Award-winning Filipino-American writer returns to alma mater to talk about her success

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Originally published on March 14, 2016

Lowell alumna Jessica Hagedorn (left). Photo by Leonard Caoili

When Lowell alumna Jessica Hagedorn (℅ ‘1967) was in high school, she was not satisfied with only taking English classes at school, so she sat in on famous American poet Kenneth Rexroth’s lectures at San Francisco State University. “Students can’t be passive,” Hagedorn said. “I never waited for school to assign my reading. I’d go to the bookstore and pick out what tickled my fancy. You just have to trust your instinct, go out and look for it.”

“I never waited for school to assign my reading. I’d go to the bookstore and pick out what tickled my fancy. You just have to trust your instinct, go out and look for it.”

This drive to do more than what is expected of you has helped her go on to become an award-winning author and playwright.

Hagedorn talked about her journey as a child in the Philippines to an aspiring author at Lowell and beyond in an assembly during block 4 on Feb. 9, addressing experiences that helped her get to the level of success that she has reached since then. A picture of her will be added to the Lowell Alumni Association display of prominent alumni to honor her achievements.

Hagedorn has written many novels inspired by her Filipino heritage, among them, Toxicology, The Gangster of Love, Danger and Beauty and Dogeaters, which won an American Book Award in 1990. Hagedorn has since adapted Dogeaters into a stage production, and was in San Francisco for a Magic Theatre production of the play, which opened on Feb. 10.

Photo by Leonard Caoili

Hagedorn’s achievements inspire and motivate the Fil-Am Club, according to club president junior John Yumul.“I think it was important for Ms. Hagedorn to come to Lowell because it is rare for us, the Filipino-American community, to see a Lowell alum who has gone far in life and become a well-known author,” Yumul said. “Before her visit, I had never even heard of a famous Filipino Lowell alum. Her success as an author gave us something to be proud of.”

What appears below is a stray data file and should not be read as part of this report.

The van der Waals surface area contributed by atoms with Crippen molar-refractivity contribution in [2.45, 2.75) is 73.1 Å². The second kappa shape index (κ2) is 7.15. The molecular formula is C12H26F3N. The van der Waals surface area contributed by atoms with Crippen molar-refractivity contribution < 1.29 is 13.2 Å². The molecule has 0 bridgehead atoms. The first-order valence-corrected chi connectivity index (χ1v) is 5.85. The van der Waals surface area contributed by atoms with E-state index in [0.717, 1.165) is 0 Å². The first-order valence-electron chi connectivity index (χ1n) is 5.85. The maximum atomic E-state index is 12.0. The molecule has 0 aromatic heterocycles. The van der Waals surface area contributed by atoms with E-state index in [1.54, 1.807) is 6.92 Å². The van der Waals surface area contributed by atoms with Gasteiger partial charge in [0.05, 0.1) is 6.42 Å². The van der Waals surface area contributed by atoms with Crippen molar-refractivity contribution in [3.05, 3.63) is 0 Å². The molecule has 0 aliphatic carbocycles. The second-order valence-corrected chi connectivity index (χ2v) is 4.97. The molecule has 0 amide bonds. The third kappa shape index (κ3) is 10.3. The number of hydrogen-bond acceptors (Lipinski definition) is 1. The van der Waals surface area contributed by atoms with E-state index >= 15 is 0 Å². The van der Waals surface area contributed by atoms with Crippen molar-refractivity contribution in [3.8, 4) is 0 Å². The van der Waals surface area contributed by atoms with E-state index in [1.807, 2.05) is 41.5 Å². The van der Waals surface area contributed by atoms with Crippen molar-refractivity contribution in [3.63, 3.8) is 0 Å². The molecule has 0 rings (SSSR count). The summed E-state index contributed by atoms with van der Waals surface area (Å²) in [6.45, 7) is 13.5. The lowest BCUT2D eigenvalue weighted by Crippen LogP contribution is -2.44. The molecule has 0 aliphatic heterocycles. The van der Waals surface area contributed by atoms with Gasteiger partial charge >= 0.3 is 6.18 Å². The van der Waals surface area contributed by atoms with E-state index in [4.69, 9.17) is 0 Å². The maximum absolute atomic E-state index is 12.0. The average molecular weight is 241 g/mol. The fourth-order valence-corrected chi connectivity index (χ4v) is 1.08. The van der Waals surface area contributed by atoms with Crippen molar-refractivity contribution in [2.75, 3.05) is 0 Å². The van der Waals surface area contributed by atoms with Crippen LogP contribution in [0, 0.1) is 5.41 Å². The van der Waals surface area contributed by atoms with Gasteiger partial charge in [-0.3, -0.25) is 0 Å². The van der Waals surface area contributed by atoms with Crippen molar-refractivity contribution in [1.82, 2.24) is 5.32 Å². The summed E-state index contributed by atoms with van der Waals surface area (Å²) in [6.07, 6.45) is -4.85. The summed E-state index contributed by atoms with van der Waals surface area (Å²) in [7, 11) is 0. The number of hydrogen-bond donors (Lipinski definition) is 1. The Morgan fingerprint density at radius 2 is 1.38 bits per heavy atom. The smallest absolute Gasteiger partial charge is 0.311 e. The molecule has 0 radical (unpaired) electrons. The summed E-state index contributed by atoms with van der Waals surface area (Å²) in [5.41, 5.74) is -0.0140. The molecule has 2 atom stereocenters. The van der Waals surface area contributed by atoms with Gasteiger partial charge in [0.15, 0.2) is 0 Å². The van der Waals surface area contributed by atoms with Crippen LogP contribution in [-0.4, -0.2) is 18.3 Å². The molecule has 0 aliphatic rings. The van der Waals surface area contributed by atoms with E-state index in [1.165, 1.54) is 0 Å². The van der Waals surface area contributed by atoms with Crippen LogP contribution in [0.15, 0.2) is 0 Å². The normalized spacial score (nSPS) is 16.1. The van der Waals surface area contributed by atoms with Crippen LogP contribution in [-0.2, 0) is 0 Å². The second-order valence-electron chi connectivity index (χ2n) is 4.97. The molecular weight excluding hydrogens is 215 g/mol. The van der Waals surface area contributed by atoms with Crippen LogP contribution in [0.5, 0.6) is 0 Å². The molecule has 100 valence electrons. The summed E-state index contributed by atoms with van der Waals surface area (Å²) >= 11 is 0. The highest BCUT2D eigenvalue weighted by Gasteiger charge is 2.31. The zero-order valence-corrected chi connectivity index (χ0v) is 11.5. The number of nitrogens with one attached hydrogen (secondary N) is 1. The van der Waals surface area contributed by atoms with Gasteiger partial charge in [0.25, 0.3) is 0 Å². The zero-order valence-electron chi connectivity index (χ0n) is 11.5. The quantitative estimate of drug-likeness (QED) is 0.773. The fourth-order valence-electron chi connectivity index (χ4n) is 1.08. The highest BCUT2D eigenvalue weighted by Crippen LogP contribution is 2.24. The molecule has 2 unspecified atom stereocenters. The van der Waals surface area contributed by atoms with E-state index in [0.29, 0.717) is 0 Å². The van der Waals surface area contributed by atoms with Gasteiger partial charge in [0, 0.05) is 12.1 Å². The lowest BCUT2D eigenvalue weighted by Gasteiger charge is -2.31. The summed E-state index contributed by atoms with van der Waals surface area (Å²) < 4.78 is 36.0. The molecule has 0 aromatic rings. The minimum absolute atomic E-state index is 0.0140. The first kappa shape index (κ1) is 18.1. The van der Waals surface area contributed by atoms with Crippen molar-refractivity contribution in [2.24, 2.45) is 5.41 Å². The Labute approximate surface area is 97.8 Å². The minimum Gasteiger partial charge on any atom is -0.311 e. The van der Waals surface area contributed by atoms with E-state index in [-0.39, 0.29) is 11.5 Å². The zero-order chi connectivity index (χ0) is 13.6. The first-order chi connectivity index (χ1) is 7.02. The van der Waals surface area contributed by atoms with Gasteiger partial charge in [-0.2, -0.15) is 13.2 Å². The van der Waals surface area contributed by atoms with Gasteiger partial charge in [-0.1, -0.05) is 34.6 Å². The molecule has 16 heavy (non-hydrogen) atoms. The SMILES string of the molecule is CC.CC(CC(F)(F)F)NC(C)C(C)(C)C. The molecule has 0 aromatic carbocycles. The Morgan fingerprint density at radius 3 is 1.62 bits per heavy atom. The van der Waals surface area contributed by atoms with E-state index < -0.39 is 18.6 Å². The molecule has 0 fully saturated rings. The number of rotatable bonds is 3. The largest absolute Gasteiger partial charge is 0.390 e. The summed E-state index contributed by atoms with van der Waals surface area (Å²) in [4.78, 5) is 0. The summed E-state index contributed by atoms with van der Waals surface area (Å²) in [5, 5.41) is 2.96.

“Before her visit, I had never even heard of a famous Filipino Lowell alum. Her success as an author gave us something to be proud of.”

Set in Manila in the 1980s, Dogeaters deals with various historical and political aspects of the Philippines. It follows the lives of the Gonzaga, Alacran and Avila families during a time of violence and chaos in the midst of conflicts between the dictator Marcos and leftist guerillas. The book points out social issues like the income inequality and lifestyle differences between the wealthy Gonzagas and Alacrans and the other poverty-ridden families in the area as well as the sexual exploitation and substance abuse at the heart of the seemingly glamorous lifestyles of actresses and entertainers.

Hagedorn said that she has always been proud of her heritage and shown this through her works. This has been a challenge in a publishing industry dominated by white authors and books about White people. School Library Journal report found that of the 1,509 trade books they received in 2013, almost 90 percent was about white people. There is also an absence of diversity in the literature required by the state curriculum, an issue that is terrible, according to Hagedorn. “It sounds like whoever is putting together the curriculum needs to realize that literature has many sides to it,” she said. “It’s 2016. Why so conservative and one-sided? That’s my question.”

Hagedorn has edited three anthologies of works written by Asian-American authors: Manila Noir, Charlie Chan Is Dead: An Anthology of Contemporary Asian American Fiction and Charlie Chan Is Dead 2: At Home In The World.

Despite what is required of students at school, they can still find a variety of authors outside of school that can offer different perspectives and experiences

At Lowell, Hagedorn went above and beyond the required curriculum by learning higher-level poetry curriculum in Kenneth Rexroth’s classes at San Francisco State University. She also loved being a part of drama, because it gave her the creative freedom to pursue her interests.

Hagedorn said that it is important for students in literary arts to receive support. “When I get the Lowell Alumni Association newsletter, I see a lot of science and sports, but what I would love to see is more encouragement in the arts and humanities,” Hagedorn said. “I think we need more writers, artists, culture makers and thinkers.”

English teacher Nicole Henares arranged for Hagedorn to speak at Lowell and brought her students to see the production of Dogeaters after teaching about the novel in class. The novel is one of her favorite texts. “Artistically, it is a novel that left me staggering in the scope its narrative,” Henares said.” “On a personal level, Jessica gave the screenplay of Dogeaters to my cousin Quark who she described to me as being the only director in Manila who could do it justice. On an even more personal level, it is one of the novels that gave me, as Toni Morrison characterizes, the ‘permission to write’ my own confusing history.”

The LAA will be adding Hagedorn to the display of prominent alumni outside the library by the end of the spring 2016 semester, according to LAA executive director Terence Abad. The Association will be rotating the display on a regular basis from now on.

Henares, librarian Alison Shepard and the Fil-Am Club are also honoring Hagedorn by creating a library display featuring several of her works. The display will include several of Hagedorn’s books, a list of her accomplishments, photos and a flag of the Philippines.

Photo by Leonard Caoili